How Many Kids Are Diagnosed With Achondroplasia? It's A Rare Genetic Disorder


As Zach and Tori Roloff bask in the delight of finally meeting their newborn, the first-time parents revealed to PEOPLE on Tuesday that their son, Jackson Kyle, was born with the same kind of dwarfism — achondroplasia — as his father. As a genetic condition, there was always the chance that the Roloff's baby might have achondroplasia, but what many people don't realize is that the condition can appear in children to average-sized parents, too. How many kids are diagnosed with achondroplasia? It's considered a rare genetic disorder, according to the Genetic and Rare Diseases Information Center at the National Institutes of Health.

Achondroplasia is a mutation of the FGFR3 gene, and is the most common form of dwarfism. It accounts for approximately 80 percent of all dwarfism cases. For the general population, achondroplasia affects approximately 250,000 worldwide, according to a 2007 study published in Lancet. The NIH noted that achondroplasia occurs in 1 out of every 15,000 to 1 out of 40,000 newborn births globally. The Little People of America organization has published slightly higher rates, compiled by research from Johns Hopkins Medical Center: The LPA estimates achondroplasia occurs in as many as 1 in 26,000 to 1 in 40,000 births.

For Zach and Tori Roloff, they had a 50-50 chance that their son might be born a little person. Even Zach's parents, Matt Roloff and Amy Knight, had the same 50-50 chance of developing achondroplasia for each of their four children; Zach's three other siblings did not have the genetic mutation and are each of average stature.

The couple have spoken candidly during Tori's pregnancy about their hopes, fears, and concerns about the possibility of their son having achondroplasia. Earlier this season on Little People, Big World, Tori expressed her concerns for her son's possible dwarfism, especially after a less than reassuring ultrasound. Tori spoke about her fears: "It’s a big deal. It is scary. No parent wants to hear that their child is different, no matter what." Zach tried to counter her fears by telling his wife, "But to me, that’s not different. He’s just like me!"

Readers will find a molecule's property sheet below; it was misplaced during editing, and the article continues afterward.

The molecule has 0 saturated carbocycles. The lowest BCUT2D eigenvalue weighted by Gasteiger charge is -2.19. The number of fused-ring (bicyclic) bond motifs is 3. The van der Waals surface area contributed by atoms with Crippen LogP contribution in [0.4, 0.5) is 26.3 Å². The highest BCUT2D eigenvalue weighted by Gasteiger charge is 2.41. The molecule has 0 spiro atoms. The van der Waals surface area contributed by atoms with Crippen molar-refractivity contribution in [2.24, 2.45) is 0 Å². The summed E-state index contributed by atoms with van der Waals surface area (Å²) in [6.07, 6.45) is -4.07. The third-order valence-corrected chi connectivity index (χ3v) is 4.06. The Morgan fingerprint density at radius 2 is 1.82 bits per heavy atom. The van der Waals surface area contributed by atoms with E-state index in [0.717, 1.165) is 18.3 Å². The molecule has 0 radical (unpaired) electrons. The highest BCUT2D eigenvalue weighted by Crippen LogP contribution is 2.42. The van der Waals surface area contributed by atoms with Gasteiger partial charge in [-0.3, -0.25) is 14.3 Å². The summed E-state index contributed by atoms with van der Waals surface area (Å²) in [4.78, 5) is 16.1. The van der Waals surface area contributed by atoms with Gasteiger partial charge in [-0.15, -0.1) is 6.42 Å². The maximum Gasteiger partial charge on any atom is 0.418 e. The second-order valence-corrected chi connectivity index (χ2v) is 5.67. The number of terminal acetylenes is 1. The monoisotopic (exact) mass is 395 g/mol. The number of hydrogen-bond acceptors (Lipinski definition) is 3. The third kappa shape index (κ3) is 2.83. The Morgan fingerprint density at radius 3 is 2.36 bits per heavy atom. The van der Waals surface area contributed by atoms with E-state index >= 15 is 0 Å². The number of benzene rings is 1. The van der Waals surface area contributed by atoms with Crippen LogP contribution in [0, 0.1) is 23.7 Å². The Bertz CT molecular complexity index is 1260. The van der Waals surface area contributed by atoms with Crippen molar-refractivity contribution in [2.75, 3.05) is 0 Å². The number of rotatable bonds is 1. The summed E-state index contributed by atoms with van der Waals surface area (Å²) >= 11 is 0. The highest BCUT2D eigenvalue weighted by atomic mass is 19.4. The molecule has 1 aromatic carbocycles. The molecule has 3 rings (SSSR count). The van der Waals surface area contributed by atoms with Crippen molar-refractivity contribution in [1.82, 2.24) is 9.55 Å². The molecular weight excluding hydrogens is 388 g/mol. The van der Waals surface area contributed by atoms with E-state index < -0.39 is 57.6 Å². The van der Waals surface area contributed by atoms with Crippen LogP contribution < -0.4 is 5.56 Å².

Zach has always taken a positive approach about the situation, despite his own fears that his son might have achondroplasia. In a recent interview with PEOPLE, he explains how his own experience growing up as a little person more than prepares him for parenting through the unique social and physical challenges the disorder brings. "You have to encourage a dwarf child a little more because it will take them five steps to do what others can do in two," Roloff said. "But I knew, dwarf or not, I was going to parent my child with the mentality that not everyone gets a trophy. You have to earn it."

The new episode of Little People, Big World"He'll Be Whoever He's Meant to Be" — will air Tuesday, June 6 at 9 p.m. Eastern on TLC.